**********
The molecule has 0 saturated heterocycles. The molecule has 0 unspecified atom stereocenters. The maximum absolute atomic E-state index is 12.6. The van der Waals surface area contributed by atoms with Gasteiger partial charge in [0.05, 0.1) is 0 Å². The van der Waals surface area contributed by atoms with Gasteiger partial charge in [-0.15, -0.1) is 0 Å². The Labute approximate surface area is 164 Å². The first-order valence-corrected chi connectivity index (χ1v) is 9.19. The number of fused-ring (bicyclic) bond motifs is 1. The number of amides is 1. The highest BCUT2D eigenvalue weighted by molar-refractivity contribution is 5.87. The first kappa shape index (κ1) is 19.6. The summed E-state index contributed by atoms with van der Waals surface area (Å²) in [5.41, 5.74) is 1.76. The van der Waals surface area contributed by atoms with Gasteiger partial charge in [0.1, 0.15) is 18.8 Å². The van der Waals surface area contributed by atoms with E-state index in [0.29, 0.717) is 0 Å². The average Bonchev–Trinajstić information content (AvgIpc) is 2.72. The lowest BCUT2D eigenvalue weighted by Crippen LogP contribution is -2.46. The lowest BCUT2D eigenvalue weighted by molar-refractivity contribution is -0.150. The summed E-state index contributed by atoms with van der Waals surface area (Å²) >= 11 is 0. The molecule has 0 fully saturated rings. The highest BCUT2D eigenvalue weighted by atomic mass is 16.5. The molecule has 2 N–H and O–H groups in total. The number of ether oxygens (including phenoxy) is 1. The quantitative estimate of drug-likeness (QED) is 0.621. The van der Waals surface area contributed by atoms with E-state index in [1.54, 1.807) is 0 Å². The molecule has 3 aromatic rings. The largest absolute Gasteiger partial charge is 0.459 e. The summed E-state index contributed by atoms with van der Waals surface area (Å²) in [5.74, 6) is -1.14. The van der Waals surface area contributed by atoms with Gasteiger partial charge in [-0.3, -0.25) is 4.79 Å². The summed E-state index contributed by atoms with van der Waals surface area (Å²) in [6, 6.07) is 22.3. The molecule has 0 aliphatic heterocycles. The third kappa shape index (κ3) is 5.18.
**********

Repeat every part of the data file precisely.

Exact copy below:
The molecule has 0 saturated heterocycles. The molecule has 0 unspecified atom stereocenters. The maximum absolute atomic E-state index is 12.6. The van der Waals surface area contributed by atoms with Gasteiger partial charge in [0.05, 0.1) is 0 Å². The van der Waals surface area contributed by atoms with Gasteiger partial charge in [-0.15, -0.1) is 0 Å². The Labute approximate surface area is 164 Å². The first-order valence-corrected chi connectivity index (χ1v) is 9.19. The number of fused-ring (bicyclic) bond motifs is 1. The number of amides is 1. The highest BCUT2D eigenvalue weighted by molar-refractivity contribution is 5.87. The first kappa shape index (κ1) is 19.6. The summed E-state index contributed by atoms with van der Waals surface area (Å²) in [5.41, 5.74) is 1.76. The van der Waals surface area contributed by atoms with Gasteiger partial charge in [0.1, 0.15) is 18.8 Å². The van der Waals surface area contributed by atoms with E-state index in [0.29, 0.717) is 0 Å². The average Bonchev–Trinajstić information content (AvgIpc) is 2.72. The lowest BCUT2D eigenvalue weighted by Crippen LogP contribution is -2.46. The lowest BCUT2D eigenvalue weighted by molar-refractivity contribution is -0.150. The summed E-state index contributed by atoms with van der Waals surface area (Å²) >= 11 is 0. The molecule has 0 fully saturated rings. The highest BCUT2D eigenvalue weighted by atomic mass is 16.5. The molecule has 2 N–H and O–H groups in total. The number of ether oxygens (including phenoxy) is 1. The quantitative estimate of drug-likeness (QED) is 0.621. The van der Waals surface area contributed by atoms with E-state index in [1.54, 1.807) is 0 Å². The molecule has 3 aromatic rings. The largest absolute Gasteiger partial charge is 0.459 e. The summed E-state index contributed by atoms with van der Waals surface area (Å²) in [5.74, 6) is -1.14. The van der Waals surface area contributed by atoms with Gasteiger partial charge in [-0.3, -0.25) is 4.79 Å². The summed E-state index contributed by atoms with van der Waals surface area (Å²) in [6, 6.07) is 22.3. The molecule has 0 aliphatic heterocycles. The third kappa shape index (κ3) is 5.18.